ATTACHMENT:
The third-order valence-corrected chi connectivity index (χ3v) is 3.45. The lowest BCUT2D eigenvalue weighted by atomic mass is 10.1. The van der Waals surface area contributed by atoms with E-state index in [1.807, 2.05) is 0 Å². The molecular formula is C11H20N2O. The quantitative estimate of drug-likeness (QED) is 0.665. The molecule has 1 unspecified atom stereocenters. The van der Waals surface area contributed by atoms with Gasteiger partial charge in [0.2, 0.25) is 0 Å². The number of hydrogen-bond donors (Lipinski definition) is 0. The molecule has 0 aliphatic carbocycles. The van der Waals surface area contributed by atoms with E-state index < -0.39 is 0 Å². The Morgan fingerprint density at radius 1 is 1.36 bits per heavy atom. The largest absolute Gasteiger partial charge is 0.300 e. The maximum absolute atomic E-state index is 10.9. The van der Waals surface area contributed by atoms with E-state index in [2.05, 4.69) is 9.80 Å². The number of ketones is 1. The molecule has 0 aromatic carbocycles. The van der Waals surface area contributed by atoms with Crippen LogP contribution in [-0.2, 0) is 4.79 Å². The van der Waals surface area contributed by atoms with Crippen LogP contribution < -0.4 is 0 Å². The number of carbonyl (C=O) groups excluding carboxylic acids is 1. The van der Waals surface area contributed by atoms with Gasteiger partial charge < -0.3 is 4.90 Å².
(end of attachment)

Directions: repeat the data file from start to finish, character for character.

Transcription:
The third-order valence-corrected chi connectivity index (χ3v) is 3.45. The lowest BCUT2D eigenvalue weighted by atomic mass is 10.1. The van der Waals surface area contributed by atoms with E-state index in [1.807, 2.05) is 0 Å². The molecular formula is C11H20N2O. The quantitative estimate of drug-likeness (QED) is 0.665. The molecule has 1 unspecified atom stereocenters. The van der Waals surface area contributed by atoms with Gasteiger partial charge in [0.2, 0.25) is 0 Å². The number of hydrogen-bond donors (Lipinski definition) is 0. The molecule has 0 aliphatic carbocycles. The van der Waals surface area contributed by atoms with E-state index < -0.39 is 0 Å². The Morgan fingerprint density at radius 1 is 1.36 bits per heavy atom. The largest absolute Gasteiger partial charge is 0.300 e. The maximum absolute atomic E-state index is 10.9. The van der Waals surface area contributed by atoms with E-state index in [2.05, 4.69) is 9.80 Å². The number of ketones is 1. The molecule has 0 aromatic carbocycles. The van der Waals surface area contributed by atoms with Crippen LogP contribution in [-0.2, 0) is 4.79 Å². The van der Waals surface area contributed by atoms with Crippen LogP contribution < -0.4 is 0 Å². The number of carbonyl (C=O) groups excluding carboxylic acids is 1. The van der Waals surface area contributed by atoms with Gasteiger partial charge < -0.3 is 4.90 Å².